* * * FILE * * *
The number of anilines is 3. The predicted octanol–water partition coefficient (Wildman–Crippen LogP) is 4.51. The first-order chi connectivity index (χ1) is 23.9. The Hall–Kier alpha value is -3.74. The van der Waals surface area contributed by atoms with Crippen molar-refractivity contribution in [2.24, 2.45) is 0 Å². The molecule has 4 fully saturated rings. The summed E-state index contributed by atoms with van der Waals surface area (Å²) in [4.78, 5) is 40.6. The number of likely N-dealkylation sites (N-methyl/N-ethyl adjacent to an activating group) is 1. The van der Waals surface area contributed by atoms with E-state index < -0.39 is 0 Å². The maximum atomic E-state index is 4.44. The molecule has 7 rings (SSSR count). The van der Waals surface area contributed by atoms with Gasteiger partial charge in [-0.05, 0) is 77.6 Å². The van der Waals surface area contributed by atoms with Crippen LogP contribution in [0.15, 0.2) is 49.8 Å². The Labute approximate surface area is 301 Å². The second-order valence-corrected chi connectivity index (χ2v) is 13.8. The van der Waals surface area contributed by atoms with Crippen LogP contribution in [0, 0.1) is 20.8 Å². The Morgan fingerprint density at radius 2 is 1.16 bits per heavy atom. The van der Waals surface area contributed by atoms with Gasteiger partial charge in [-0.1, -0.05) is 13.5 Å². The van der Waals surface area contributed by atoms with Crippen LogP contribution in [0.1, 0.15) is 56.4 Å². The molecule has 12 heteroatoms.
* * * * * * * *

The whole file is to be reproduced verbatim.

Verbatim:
The number of anilines is 3. The predicted octanol–water partition coefficient (Wildman–Crippen LogP) is 4.51. The first-order chi connectivity index (χ1) is 23.9. The Hall–Kier alpha value is -3.74. The van der Waals surface area contributed by atoms with Crippen molar-refractivity contribution in [2.24, 2.45) is 0 Å². The molecule has 4 fully saturated rings. The summed E-state index contributed by atoms with van der Waals surface area (Å²) in [4.78, 5) is 40.6. The number of likely N-dealkylation sites (N-methyl/N-ethyl adjacent to an activating group) is 1. The van der Waals surface area contributed by atoms with E-state index < -0.39 is 0 Å². The maximum atomic E-state index is 4.44. The molecule has 7 rings (SSSR count). The van der Waals surface area contributed by atoms with Gasteiger partial charge in [-0.05, 0) is 77.6 Å². The van der Waals surface area contributed by atoms with Crippen LogP contribution in [0.15, 0.2) is 49.8 Å². The Labute approximate surface area is 301 Å². The second-order valence-corrected chi connectivity index (χ2v) is 13.8. The van der Waals surface area contributed by atoms with Crippen LogP contribution in [0, 0.1) is 20.8 Å². The Morgan fingerprint density at radius 2 is 1.16 bits per heavy atom. The van der Waals surface area contributed by atoms with Gasteiger partial charge in [-0.1, -0.05) is 13.5 Å². The van der Waals surface area contributed by atoms with Crippen LogP contribution in [0.1, 0.15) is 56.4 Å². The molecule has 12 heteroatoms.